SDSU Extension publishes the South Dakota Pest & Crop Newsletter to provide growers, producers, crop consultants, and others involved in crop production with timely news pertinent to management of pests, diseases, and weeds in South Dakota.
All Soybean Content
Several soybean fields scouted the week of July 15, 2019 were found with bacterial blight developing. The frequent rains experienced in most soybean growing counties have led to the development of this disease. Bacterial blight affected leaves are most evident on younger leaves in the upper canopy.
Soybean gall midge have been reported in three counties in South Dakota in the past week: Clay, Union and Lincoln. Scouting for soybean gall midge can be as simple as finding wilting or dying plants along the edge of the field, or it can be rather difficult if the plants are currently asymptomatic.
Earlier this year, we observed a large emergence of overwintering bean leaf beetles throughout much of the state. We are again observing quite a few bean leaf beetles beginning to emerge. These emerging beetles are the result of overwintering beetles mating and laying eggs.
While scouting soybean this week I noticed quite a few defoliating insects that were present in the field. So far, the feeding injury is minimal, but it is a reminder that we need to be diligent in monitoring leaves for defoliation and fields for these insect pests.
Frequent rains and overcast conditions continue to occur in South Dakota’s main soybean growing counties. These conditions favor white mold development. In some of these counties, soybean is already at R1, which is also the best timing for fungicide application targeting white mold control.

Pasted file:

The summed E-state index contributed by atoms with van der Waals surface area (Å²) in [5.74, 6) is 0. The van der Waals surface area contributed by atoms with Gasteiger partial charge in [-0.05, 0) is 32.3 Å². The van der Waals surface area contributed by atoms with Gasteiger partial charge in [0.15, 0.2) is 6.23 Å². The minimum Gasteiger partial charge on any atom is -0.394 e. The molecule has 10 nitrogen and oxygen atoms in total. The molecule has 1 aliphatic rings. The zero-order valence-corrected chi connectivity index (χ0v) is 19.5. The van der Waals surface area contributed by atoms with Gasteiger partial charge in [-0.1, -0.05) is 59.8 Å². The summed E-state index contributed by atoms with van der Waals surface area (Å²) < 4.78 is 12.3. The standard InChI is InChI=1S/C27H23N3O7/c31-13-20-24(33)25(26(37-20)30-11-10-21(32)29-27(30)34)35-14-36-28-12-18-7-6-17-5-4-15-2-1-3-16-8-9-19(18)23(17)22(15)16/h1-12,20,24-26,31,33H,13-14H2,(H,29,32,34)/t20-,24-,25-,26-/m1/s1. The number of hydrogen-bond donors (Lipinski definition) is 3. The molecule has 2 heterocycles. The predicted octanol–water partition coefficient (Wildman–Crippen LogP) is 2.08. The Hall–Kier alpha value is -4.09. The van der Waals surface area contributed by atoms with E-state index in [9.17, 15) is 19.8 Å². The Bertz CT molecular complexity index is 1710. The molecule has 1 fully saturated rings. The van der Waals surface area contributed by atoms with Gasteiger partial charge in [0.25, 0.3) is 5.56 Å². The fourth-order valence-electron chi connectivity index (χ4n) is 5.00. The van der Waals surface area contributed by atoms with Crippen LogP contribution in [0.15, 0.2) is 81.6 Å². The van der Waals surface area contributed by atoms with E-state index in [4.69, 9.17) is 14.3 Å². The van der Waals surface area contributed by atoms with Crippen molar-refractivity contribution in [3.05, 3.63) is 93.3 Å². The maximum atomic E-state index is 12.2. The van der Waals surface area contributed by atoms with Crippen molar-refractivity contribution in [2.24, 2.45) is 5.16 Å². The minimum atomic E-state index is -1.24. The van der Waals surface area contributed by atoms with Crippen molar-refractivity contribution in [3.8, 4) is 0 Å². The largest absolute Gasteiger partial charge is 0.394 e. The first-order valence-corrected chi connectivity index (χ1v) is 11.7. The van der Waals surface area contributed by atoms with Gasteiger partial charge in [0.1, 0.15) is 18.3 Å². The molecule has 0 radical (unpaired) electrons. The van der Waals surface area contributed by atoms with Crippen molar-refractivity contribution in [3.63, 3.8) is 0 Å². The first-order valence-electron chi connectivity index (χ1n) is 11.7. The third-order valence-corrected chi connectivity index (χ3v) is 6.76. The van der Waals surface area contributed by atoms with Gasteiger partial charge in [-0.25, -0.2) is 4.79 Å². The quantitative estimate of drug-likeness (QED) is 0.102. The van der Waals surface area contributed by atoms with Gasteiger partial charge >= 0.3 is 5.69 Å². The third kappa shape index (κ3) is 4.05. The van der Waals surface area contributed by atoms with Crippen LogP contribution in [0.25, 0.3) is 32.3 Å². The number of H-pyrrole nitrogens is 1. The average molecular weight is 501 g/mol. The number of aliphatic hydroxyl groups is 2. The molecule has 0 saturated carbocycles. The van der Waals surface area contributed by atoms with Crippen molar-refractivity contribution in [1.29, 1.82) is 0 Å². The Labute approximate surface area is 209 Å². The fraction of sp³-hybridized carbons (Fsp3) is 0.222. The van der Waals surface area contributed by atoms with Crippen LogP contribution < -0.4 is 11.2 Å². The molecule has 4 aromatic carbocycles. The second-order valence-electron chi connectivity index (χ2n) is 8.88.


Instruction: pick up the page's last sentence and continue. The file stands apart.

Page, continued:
Although we have yet to capture any adult soybean gall midges, the reports and observations of soybean gall midge larvae in soybean are pouring in this week. In Clay and Union counties, infested soybeans are now showing signs, with plants beginning to wilt and die in some cases.
July 10, 2019
SDSU Extension will be hosting a drainage workshop Wednesday, July 17 and Thursday, July 18 starting at 9:00 a.m. CDT at South Dakota State University’s Southeast Research Farm.
Last year, the soybean gall midge caused a lot of issues in soybean, including lodging and up to 50% yield loss. In an effort to determine when soybean gall midge adults are emerging in 2019, a network of emergence traps has been established in South Dakota, Nebraska, Iowa and Minnesota. So far, emergence of the adult soybean gall midge have been reported from Iowa, Nebraska and Minnesota.
June 24, 2019
August 7, 2019 SDSU Extension will host a Forage Field Day for livestock producers, agronomists and industry clientele interested in producing and storing high quality forages.